Personal injury attorneys are advocates for people who have been injured in an accident, whether it is a slip and fall, trip and fall, work related, car, motorcycle or recreational accident. Our job is to represent the rights of the injured party, not the insurance company. So, why do personal injury attorneys have such a… Continue Reading
Fall is here. The leaves are just starting to change and we had our first rainy day in a long time. The days are still warm and inviting to riders to get out and enjoy a nice ride, but with autumn comes new hazards to motorcyclists. Obviously, wet leaves, slippery roads and objects or potholes… Continue Reading
Harley-Davidson is recalling thousands of motorcycles because a faulty ignition switch can cause bikes to stall and crash. Harley has determined that modifications that allow engines to rev above 5,600 RPMs can cause engine vibration that can turn the ignition switch from “on” to “accessory.” When that happens the engine can shut off while being driven and potentially cause a crash. Bikes that have experienced this vibration have so far been identified to have some after market modifications that allow the engine to rev higher than Harley typically tests in the factory.
I represent many motorcyclists who have been in crashes. Some more serious than others. I’ve been fortunate that, while I’ve had close calls (close enough that my wife won’t get on again), I have not crashed. So I don’t personally know how I’d feel but I’m sure there must be some fear in everyone before they go out for those first few post-accident rides. I found an article on this topic that seems to me to make sense and provide sound advice at RideApart.com.
The author takes us through a number of steps of analysis to help us logically deal with this emotional issue.
The American Motorcyclist Association (AMA) reports that the U.S. House of Representatives has approved a bill that reaffirms Congress’ intention to continue to prohibit the National Highway Traffic Safety Administration (NHSTA) from lobbying state legislators on issues involving motorcycle safety.
The 23rd Annual International Motorcycle & Scooter Ride to Work Day is June 16, 2014. Ride to Work Day was started in 1992 as a way to raise awareness of the benefits of motorcycling as an alternative mode of transportation. Since 2008 it has been held on the third Monday in June. According to www.ridetowork.org and the Congressional Motorcycle Safety Caucus and other sources, over one million American commuters ride to work that day to publicize the social benefits of motorcycles.
Not too long ago I represented a man who was injured while riding in a group. The group had just left the local motorcycle dealer and as happens the bikes started off at varying speeds, spread apart and then contracted or bunched up unexpectedly. The bike behind my client clipped his rear wheel, caused him to crash and he was then struck by another motorcycle while he lay in the roadway. Group riding can be fun but this client was seriously injured.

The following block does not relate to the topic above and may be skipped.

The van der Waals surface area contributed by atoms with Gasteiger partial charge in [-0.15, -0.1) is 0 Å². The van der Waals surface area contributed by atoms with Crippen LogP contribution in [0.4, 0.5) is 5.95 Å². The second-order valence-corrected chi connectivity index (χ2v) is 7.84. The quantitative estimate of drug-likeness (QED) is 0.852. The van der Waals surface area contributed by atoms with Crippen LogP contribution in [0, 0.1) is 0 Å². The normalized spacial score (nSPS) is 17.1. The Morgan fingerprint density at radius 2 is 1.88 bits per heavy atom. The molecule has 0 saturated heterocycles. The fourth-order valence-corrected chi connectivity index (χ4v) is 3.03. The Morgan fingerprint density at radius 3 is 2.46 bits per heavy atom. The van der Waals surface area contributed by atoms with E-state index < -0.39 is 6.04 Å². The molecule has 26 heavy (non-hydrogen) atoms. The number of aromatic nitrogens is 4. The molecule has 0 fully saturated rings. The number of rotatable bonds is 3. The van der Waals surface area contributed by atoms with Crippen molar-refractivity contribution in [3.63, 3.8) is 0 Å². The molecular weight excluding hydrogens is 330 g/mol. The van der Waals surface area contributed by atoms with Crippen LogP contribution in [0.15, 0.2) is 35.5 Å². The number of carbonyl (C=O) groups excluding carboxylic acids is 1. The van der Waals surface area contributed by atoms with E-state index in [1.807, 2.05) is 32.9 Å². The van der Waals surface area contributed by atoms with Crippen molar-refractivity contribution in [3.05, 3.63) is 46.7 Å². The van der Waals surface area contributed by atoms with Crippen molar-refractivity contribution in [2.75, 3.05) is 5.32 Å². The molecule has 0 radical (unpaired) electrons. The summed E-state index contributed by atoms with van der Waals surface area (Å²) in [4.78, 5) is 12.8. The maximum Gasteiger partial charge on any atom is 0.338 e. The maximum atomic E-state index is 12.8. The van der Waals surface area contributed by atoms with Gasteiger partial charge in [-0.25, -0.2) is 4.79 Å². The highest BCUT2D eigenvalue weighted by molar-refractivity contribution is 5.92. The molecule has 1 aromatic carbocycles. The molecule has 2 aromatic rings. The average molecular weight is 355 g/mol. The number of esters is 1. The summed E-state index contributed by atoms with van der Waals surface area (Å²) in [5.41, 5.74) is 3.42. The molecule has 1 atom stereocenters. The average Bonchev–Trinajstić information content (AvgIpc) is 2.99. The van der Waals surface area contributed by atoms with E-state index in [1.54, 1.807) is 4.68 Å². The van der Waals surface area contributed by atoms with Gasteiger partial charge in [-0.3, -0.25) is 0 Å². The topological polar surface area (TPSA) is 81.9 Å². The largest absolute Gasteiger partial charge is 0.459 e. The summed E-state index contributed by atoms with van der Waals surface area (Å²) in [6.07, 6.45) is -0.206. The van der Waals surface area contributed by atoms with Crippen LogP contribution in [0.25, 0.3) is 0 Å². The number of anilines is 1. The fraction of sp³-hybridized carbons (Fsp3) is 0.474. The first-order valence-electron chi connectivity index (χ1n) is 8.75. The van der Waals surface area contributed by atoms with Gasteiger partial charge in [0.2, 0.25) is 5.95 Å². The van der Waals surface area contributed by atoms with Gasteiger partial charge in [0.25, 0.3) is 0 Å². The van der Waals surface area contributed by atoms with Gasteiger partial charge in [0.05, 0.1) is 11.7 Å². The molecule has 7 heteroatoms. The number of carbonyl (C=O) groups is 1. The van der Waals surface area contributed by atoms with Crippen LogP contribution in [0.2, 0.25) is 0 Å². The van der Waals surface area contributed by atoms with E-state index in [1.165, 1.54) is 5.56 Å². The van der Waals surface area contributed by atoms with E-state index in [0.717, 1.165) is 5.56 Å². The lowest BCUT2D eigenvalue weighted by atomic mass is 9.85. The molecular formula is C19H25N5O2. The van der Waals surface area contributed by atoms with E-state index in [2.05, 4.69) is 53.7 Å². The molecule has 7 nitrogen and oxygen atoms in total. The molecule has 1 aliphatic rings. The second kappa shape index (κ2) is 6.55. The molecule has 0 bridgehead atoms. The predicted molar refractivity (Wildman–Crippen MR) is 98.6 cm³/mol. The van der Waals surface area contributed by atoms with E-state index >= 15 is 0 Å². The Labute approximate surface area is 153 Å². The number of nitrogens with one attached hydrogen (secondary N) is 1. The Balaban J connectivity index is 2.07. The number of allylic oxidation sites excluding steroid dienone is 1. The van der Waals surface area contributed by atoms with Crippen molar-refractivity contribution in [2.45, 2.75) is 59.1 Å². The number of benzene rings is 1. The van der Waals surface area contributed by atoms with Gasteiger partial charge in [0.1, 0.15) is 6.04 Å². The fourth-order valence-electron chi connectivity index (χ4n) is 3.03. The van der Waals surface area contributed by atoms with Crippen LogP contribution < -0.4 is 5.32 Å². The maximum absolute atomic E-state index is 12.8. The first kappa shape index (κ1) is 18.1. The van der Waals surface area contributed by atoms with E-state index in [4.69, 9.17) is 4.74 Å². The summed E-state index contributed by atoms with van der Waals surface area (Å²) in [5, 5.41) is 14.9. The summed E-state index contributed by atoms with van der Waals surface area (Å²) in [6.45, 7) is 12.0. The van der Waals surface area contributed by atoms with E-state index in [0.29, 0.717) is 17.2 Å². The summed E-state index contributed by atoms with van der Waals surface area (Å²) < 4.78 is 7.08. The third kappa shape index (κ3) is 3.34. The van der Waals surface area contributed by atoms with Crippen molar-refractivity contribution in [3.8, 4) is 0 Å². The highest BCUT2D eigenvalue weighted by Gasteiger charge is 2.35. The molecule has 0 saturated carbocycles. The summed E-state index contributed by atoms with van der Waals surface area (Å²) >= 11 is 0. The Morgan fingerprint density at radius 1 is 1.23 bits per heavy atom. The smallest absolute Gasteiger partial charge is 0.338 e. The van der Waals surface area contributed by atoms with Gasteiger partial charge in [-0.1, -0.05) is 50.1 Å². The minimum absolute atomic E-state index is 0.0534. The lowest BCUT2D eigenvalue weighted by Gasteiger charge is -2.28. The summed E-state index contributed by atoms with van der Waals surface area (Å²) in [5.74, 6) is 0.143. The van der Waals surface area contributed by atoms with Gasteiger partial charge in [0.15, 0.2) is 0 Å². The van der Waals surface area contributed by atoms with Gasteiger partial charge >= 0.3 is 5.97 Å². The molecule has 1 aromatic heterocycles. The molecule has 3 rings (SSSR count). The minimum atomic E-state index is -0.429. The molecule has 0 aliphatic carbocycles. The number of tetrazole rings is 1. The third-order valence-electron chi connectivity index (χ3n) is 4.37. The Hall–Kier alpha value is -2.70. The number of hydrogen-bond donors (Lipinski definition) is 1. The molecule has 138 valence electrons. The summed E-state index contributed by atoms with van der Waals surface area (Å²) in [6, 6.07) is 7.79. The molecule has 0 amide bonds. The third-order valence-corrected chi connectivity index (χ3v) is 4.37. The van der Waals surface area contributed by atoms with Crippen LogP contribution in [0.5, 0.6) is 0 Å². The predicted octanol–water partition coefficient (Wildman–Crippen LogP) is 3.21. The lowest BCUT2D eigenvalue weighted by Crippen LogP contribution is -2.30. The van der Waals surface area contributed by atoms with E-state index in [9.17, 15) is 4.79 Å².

With riding season upon us I thought this topic was worthy of some discussion. The Motorcycle Safety Foundation website has some tips for group riding that are worth a few minutes of your time. If you are planning a group ride I recommend you refresh your memory here.
I was leafing through an old “Hog Tales” magazine from November/December 2004 and came upon an article about safe riding and the hidden dangers of the roads. The article titled Between the Lines, discusses ways to maintain your focus and improve your odds of avoiding a crash. The Motorcycle Safety Foundation ® (MSF) created an acronym to help us stay sharp and focused while riding.
According to 6ABC.com news report: “A motorcyclist is dead and his wife is injured after an accident on the Black Horse Pike in Williamstown, New Jersey. The accident was reported at 8:44 a.m. at US 322 (Black Horse Pike) and Cains Mill Road. Police say a Chevy Silverado was traveling west on 322 and was making a left turn into the Wawa parking.
At our most recent meeting of the Motorcycle Safety Coalition, Bill Turkus told us that 90% of motorcycle crashes involved a rider who never completed a Basic Rider training course. Learning to ride or to ride better than you do is critical to owning a motorcycle. If you have not done so I urge you to take a Basic Motorcycle Rider Course. One such course is given through Rider Education of New Jersey and information can be found here.